As a growing activity at global, national and local levels, tourism needs to be managed in a sustainable and balanced manner. J. Page (2005) examined some basic principles for managing such a destination. He believes that planning, organising, leading and controlling are the most important elements. The management of coastal tourism is complex because the tourism industry is not a homogenous sector or segment of the economy. It is made up of various organisations that are directly or indirectly involved in tourism. The public sector should intervene to ensure that business objectives are balanced with local needs and stakeholder interests are in relation with the tourism utilities, such as beaches, attractions, infrastructure and overall environment. The public sector is though responsible for trying to liaise, plan and manage the diverse group of interests that are associated with tourism. According to WTTC (2003) it is within government’s power to unlock the industry’s potential to create jobs and generate prosperity.
Within a structure of co-operation federalism, India has three tiers of government. Central government is the first tier, the second is State government and the third is the village level within the state, known as the ‘panchayat’ system. Administratively the Goa is organised into two districts,North Goa and South Goa, all together Goa has 189 panchayats. The nodal agency for the formulation of national and state government agencies and the private sector development of tourism is the Ministry of Tourism, Government of India. It is responsible for coordination and supplementation of activities of various Central government Agencies and State governments, catalysing private investments and for the development and promotion of tourism in India.It is also in charge of public sector undertaking, the India Tourism Development Corporation, Ltd, and autonomous institutions like Indian Institute of Tourism and Travel Management, National Council for Hotel Management and Catering Technology, National Institute of Water Sports etc. Functions of the Ministry consist of the development policies, incentives, external assistance, manpower development, investment facilitation, planning, regulation, infrastructure development, human resource development, marketing strategies and many others (Government of India, 2009). Development activities are co-ordinated by the respective Ministries. Two main nodal bodies for decision making in terms of potential or actual impacts of activities in coastal areas and the seas or oceans are the Ministry of Environment and Forests and Department of Ocean Development.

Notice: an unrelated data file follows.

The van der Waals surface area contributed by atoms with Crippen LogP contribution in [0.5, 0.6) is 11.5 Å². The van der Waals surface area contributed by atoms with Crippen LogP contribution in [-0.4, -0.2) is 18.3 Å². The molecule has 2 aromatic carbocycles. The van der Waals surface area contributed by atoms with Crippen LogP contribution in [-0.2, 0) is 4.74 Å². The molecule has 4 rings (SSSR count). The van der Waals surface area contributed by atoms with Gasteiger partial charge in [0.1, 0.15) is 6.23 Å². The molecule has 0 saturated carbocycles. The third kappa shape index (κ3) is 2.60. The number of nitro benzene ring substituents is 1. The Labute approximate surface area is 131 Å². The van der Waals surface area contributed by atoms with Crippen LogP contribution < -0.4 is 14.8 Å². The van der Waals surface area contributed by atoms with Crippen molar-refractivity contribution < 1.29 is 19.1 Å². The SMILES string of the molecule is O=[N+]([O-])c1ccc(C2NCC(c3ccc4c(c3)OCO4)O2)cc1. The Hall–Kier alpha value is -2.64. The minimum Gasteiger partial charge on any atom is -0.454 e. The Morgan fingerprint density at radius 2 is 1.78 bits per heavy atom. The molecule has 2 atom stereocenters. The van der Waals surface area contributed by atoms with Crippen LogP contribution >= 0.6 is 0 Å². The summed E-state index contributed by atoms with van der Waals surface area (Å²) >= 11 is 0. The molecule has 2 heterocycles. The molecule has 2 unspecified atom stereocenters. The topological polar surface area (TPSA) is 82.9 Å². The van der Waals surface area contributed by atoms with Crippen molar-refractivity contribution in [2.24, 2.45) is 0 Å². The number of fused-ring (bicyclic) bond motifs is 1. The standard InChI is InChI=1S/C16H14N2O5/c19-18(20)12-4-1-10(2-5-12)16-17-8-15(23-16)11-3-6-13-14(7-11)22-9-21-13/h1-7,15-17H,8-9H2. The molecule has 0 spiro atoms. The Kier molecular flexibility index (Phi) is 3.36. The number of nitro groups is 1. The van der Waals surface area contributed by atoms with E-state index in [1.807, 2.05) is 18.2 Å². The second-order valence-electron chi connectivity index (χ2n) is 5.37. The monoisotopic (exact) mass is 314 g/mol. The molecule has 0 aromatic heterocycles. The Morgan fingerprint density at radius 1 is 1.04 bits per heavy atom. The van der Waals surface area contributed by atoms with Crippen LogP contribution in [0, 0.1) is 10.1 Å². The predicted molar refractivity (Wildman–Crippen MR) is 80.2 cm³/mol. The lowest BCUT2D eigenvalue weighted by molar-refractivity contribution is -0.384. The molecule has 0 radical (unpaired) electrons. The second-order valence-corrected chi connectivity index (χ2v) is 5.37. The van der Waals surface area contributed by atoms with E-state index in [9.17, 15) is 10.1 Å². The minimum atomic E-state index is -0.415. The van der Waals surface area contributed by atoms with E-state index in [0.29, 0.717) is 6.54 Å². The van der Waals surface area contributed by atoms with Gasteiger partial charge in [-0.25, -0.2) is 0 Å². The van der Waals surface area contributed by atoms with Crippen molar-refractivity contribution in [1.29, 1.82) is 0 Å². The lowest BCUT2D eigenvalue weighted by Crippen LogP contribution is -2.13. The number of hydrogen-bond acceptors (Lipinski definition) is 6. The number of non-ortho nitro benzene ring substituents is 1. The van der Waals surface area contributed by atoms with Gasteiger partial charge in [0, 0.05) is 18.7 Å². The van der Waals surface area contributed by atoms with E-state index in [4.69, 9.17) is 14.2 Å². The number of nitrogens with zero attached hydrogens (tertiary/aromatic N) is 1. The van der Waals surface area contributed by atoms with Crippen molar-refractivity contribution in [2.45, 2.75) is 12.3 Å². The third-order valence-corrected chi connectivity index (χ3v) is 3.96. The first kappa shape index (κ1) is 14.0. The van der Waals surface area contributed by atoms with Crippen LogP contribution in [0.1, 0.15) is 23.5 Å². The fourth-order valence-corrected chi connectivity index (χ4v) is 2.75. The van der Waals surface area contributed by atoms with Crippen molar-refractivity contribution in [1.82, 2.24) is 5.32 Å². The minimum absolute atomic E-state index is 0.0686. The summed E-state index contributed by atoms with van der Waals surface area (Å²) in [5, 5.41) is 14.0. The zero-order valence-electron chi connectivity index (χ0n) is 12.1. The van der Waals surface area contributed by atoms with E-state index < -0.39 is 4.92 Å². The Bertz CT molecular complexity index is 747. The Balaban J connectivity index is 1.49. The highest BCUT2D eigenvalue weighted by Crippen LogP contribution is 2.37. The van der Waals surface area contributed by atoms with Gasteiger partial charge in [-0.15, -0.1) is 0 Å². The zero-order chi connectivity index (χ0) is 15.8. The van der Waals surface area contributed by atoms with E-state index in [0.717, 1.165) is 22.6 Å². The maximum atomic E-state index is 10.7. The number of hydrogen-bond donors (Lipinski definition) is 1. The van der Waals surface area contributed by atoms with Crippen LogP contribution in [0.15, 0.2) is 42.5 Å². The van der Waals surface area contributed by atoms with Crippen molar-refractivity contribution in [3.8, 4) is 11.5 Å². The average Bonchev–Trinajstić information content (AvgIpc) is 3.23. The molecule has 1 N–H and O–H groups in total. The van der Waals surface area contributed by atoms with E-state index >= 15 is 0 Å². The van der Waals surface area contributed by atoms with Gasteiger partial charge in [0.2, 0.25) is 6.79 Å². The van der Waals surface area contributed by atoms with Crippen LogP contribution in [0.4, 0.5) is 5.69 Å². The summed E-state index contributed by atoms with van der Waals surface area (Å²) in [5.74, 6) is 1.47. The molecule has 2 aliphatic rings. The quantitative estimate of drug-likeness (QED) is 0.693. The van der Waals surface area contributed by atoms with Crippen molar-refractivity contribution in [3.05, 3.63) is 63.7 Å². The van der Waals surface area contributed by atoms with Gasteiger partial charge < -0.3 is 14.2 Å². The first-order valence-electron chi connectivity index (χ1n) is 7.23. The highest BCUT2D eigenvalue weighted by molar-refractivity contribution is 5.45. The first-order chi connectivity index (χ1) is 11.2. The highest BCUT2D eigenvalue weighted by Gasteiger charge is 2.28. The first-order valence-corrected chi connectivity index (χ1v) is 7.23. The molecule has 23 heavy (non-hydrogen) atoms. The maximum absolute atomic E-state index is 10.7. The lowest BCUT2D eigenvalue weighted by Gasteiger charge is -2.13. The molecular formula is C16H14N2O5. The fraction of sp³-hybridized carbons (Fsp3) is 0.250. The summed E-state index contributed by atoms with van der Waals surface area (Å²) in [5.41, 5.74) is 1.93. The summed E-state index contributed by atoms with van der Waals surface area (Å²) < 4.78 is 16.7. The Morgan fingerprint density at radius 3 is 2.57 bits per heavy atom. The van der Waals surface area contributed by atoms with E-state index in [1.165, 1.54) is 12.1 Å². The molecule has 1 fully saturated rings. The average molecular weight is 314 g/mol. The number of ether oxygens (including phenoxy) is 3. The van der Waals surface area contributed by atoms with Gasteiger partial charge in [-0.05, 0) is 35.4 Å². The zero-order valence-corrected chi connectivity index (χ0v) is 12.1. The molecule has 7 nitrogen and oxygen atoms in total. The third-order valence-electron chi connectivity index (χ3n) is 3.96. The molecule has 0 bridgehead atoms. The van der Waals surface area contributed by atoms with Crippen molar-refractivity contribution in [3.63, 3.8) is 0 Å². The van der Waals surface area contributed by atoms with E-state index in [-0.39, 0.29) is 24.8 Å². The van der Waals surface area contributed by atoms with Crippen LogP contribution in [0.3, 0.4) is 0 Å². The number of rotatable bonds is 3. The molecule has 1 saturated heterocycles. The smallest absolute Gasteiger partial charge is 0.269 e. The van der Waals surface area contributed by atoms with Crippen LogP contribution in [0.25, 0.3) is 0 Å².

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At the local level, responsible for coastal tourism are State governments, District Administration, Local Bodies and Councils. At the Goa itself, it is Department of Tourism which is responsible for tourism policy and its role is to ensure planned and controlled development of tourism in Goa. The government endeavours to provide appropriate package through progressive fiscal and taxation policies, develop tourism as a non-invasive instrument of revitalization, conservation and growth, entrust regulatory measures to ensure social, cultural and environmental sustainability and involvement of local community.
The Coastal Zone Regulation notification in 1991 invited the governments of India’s coastal states and union territories to prepare Coastal Zone Management Plans for their respective areas (Noronha, 2004). These zones regulate development and construction in the coastal regions. The main objectives of Coastal Zone Management are to encourage sustainable use of environment, identify and resolve conflicts, balance economic and environmental objectives and adopt strategic planning. An important provision under these laws limits the nature and development of land that is located close to the sea. Goa as a coastal state has the responsibility to identify the zones and prepare management plans within which all future coastal development is to take place.